The ‘father of modern education’ J.A. Comenius introduced in the 17th century the teaching based on gradual development from simple to more comprehensive concept. It is a pity that so many music teachers (or would-be teachers) cannot understand this.
Much worse is that such a misguided approach, right from the beginning of a learning process, can turn a potential music lover into a music avoider for life. Such a horrible outcome of a genuinly good intention!
An absolutely fresh experience that, unfortunately, only expands on my point:
As our children have currently been attending school online, I just had an opportunity to listen to our eight-years old son’s music class. In the grade 3 they are apparently supposed to recognize and know various music instruments used in the classical orchestra.
The teacher ( a really good one, otherwise) used an audio-visual program, where pictures of particular instruments were displayed along audio examples. After each instrument got introduced solo, the authors of the program attached (logically in my opinion) a brief snippet of an orchestral music piece using each particular instrument.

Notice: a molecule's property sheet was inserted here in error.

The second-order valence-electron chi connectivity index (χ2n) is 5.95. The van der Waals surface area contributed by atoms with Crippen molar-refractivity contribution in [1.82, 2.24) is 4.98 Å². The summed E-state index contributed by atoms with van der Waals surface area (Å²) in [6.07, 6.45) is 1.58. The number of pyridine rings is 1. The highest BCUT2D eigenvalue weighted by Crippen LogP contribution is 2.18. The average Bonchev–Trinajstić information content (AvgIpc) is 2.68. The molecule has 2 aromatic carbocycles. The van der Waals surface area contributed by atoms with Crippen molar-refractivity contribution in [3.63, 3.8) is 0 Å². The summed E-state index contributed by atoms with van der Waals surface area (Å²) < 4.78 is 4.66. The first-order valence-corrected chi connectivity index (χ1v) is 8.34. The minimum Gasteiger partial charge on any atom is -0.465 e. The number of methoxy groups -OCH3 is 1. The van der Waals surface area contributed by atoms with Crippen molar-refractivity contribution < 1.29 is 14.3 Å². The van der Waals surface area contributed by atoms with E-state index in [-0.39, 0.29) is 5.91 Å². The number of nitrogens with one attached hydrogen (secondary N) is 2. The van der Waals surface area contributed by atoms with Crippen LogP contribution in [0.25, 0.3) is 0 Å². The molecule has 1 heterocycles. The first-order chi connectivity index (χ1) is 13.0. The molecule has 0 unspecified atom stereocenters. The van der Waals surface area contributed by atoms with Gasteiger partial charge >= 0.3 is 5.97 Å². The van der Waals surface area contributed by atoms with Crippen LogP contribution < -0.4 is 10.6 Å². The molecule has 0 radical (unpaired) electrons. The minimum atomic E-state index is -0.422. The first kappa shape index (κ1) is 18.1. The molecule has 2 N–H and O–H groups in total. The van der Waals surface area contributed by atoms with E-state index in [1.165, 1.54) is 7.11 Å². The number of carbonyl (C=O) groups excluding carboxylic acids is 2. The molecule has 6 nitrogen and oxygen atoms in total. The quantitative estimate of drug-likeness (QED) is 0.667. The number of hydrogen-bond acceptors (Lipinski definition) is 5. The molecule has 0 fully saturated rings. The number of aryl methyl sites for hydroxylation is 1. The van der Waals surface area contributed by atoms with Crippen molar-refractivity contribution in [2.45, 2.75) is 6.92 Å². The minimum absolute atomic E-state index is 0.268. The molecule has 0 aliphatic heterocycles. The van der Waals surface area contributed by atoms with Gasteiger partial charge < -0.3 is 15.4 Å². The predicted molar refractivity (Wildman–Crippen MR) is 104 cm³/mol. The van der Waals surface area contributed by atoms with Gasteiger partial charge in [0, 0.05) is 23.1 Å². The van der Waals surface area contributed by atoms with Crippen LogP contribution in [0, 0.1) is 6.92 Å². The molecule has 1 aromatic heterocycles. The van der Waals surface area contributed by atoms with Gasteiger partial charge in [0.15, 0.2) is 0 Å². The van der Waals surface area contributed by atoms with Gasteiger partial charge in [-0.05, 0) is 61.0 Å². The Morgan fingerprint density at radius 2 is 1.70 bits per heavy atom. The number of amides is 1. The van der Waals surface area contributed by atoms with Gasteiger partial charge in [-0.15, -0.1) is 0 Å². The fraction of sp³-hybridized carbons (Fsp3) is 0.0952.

And here comes my point – the teacher could not stop (not even ONCE!!) talking over the music. Every time when a music example by Vivaldi, Bach, Debussy and others started to play, the teacher started to talk immediately!
I am terrified!
This is not how one can develop a young generation’s relationship with music. This is exactly the way how to kill it! This is how a great emotional experience of music becomes a bare technicality of a sound, a timbre, a physics.
No surprise, that after a while these young students started to, literally, beg their teacher to better switch to mathematics…
In conclusion of this story, I would like to offer two suggestions to those, who are considering a music education for children, but especially if it is for yourself as an adult:
1. Be very selective regarding a potential music educator as well as the method they use and teach; and above all – trust your gut feeling when dealing with the other person – if something feels ‘off’, try somewhere else.
2. More importantly – research and educate yourself before you start, so that you have clearer expectations which you can communicate to a potential teacher, and subsequently you can control their fulfillment.
Music and musicking is a great way to enjoy life. Make sure that those who are supposed to help you or your children with the first steps on this way, will not rob you of that music enjoyment right from the beginning.
Photo by Palo Beka